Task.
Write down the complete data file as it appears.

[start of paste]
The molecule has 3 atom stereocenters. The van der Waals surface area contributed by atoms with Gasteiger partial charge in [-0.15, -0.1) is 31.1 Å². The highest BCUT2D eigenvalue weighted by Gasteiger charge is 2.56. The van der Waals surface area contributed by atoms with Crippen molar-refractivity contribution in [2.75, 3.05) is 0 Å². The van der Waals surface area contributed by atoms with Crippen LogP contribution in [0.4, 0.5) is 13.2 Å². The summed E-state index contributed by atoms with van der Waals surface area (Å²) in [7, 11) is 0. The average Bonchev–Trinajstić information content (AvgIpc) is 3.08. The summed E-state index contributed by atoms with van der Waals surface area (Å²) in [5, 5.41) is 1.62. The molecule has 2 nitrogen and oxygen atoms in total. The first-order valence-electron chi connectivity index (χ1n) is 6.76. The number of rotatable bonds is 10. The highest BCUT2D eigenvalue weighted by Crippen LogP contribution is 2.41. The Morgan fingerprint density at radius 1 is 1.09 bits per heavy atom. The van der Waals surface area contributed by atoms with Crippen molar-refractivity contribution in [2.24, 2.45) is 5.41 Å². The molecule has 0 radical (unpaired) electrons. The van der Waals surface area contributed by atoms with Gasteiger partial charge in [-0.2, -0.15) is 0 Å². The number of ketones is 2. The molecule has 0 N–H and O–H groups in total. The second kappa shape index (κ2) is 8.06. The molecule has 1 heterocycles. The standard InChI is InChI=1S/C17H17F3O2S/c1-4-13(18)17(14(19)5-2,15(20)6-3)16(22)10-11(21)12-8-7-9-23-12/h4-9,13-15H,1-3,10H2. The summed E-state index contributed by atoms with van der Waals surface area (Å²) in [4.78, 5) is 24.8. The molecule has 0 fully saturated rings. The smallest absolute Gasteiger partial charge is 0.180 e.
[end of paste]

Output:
The molecule has 3 atom stereocenters. The van der Waals surface area contributed by atoms with Gasteiger partial charge in [-0.15, -0.1) is 31.1 Å². The highest BCUT2D eigenvalue weighted by Gasteiger charge is 2.56. The van der Waals surface area contributed by atoms with Crippen molar-refractivity contribution in [2.75, 3.05) is 0 Å². The van der Waals surface area contributed by atoms with Crippen LogP contribution in [0.4, 0.5) is 13.2 Å². The summed E-state index contributed by atoms with van der Waals surface area (Å²) in [7, 11) is 0. The average Bonchev–Trinajstić information content (AvgIpc) is 3.08. The summed E-state index contributed by atoms with van der Waals surface area (Å²) in [5, 5.41) is 1.62. The molecule has 2 nitrogen and oxygen atoms in total. The first-order valence-electron chi connectivity index (χ1n) is 6.76. The number of rotatable bonds is 10. The highest BCUT2D eigenvalue weighted by Crippen LogP contribution is 2.41. The Morgan fingerprint density at radius 1 is 1.09 bits per heavy atom. The van der Waals surface area contributed by atoms with Crippen molar-refractivity contribution in [2.24, 2.45) is 5.41 Å². The molecule has 0 radical (unpaired) electrons. The van der Waals surface area contributed by atoms with Gasteiger partial charge in [-0.2, -0.15) is 0 Å². The number of ketones is 2. The molecule has 0 N–H and O–H groups in total. The second kappa shape index (κ2) is 8.06. The molecule has 1 heterocycles. The standard InChI is InChI=1S/C17H17F3O2S/c1-4-13(18)17(14(19)5-2,15(20)6-3)16(22)10-11(21)12-8-7-9-23-12/h4-9,13-15H,1-3,10H2. The summed E-state index contributed by atoms with van der Waals surface area (Å²) in [4.78, 5) is 24.8. The molecule has 0 fully saturated rings. The smallest absolute Gasteiger partial charge is 0.180 e.